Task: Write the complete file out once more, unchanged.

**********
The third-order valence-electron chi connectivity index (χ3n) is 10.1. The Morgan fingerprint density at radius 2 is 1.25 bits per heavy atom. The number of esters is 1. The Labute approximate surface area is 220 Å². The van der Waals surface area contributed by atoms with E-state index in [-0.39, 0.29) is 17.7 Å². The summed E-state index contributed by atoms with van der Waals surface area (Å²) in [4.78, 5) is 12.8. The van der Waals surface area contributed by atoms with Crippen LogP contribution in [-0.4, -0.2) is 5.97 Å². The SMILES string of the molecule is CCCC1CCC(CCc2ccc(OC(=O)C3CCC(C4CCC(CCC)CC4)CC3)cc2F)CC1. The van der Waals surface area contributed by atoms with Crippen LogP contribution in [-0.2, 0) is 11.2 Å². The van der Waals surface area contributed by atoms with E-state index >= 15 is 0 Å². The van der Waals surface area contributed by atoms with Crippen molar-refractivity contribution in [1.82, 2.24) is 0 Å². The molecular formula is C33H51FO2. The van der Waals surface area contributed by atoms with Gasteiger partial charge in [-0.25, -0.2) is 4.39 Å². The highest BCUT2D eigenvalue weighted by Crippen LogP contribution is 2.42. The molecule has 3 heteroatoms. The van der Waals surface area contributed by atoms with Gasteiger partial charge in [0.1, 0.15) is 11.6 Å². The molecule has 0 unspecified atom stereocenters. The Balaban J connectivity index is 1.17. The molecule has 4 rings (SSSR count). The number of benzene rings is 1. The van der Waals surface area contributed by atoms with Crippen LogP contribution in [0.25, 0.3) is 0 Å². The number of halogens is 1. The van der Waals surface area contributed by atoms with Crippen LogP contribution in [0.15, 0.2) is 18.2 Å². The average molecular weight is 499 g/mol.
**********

The third-order valence-electron chi connectivity index (χ3n) is 10.1. The Morgan fingerprint density at radius 2 is 1.25 bits per heavy atom. The number of esters is 1. The Labute approximate surface area is 220 Å². The van der Waals surface area contributed by atoms with E-state index in [-0.39, 0.29) is 17.7 Å². The summed E-state index contributed by atoms with van der Waals surface area (Å²) in [4.78, 5) is 12.8. The van der Waals surface area contributed by atoms with Crippen LogP contribution in [-0.4, -0.2) is 5.97 Å². The SMILES string of the molecule is CCCC1CCC(CCc2ccc(OC(=O)C3CCC(C4CCC(CCC)CC4)CC3)cc2F)CC1. The van der Waals surface area contributed by atoms with Crippen LogP contribution in [-0.2, 0) is 11.2 Å². The van der Waals surface area contributed by atoms with E-state index >= 15 is 0 Å². The van der Waals surface area contributed by atoms with Crippen molar-refractivity contribution in [1.82, 2.24) is 0 Å². The molecular formula is C33H51FO2. The van der Waals surface area contributed by atoms with Gasteiger partial charge in [-0.25, -0.2) is 4.39 Å². The highest BCUT2D eigenvalue weighted by Crippen LogP contribution is 2.42. The molecule has 3 heteroatoms. The van der Waals surface area contributed by atoms with Gasteiger partial charge in [0.1, 0.15) is 11.6 Å². The molecule has 0 unspecified atom stereocenters. The Balaban J connectivity index is 1.17. The molecule has 4 rings (SSSR count). The number of benzene rings is 1. The van der Waals surface area contributed by atoms with Crippen LogP contribution in [0.25, 0.3) is 0 Å². The number of halogens is 1. The van der Waals surface area contributed by atoms with Crippen LogP contribution in [0.15, 0.2) is 18.2 Å². The average molecular weight is 499 g/mol.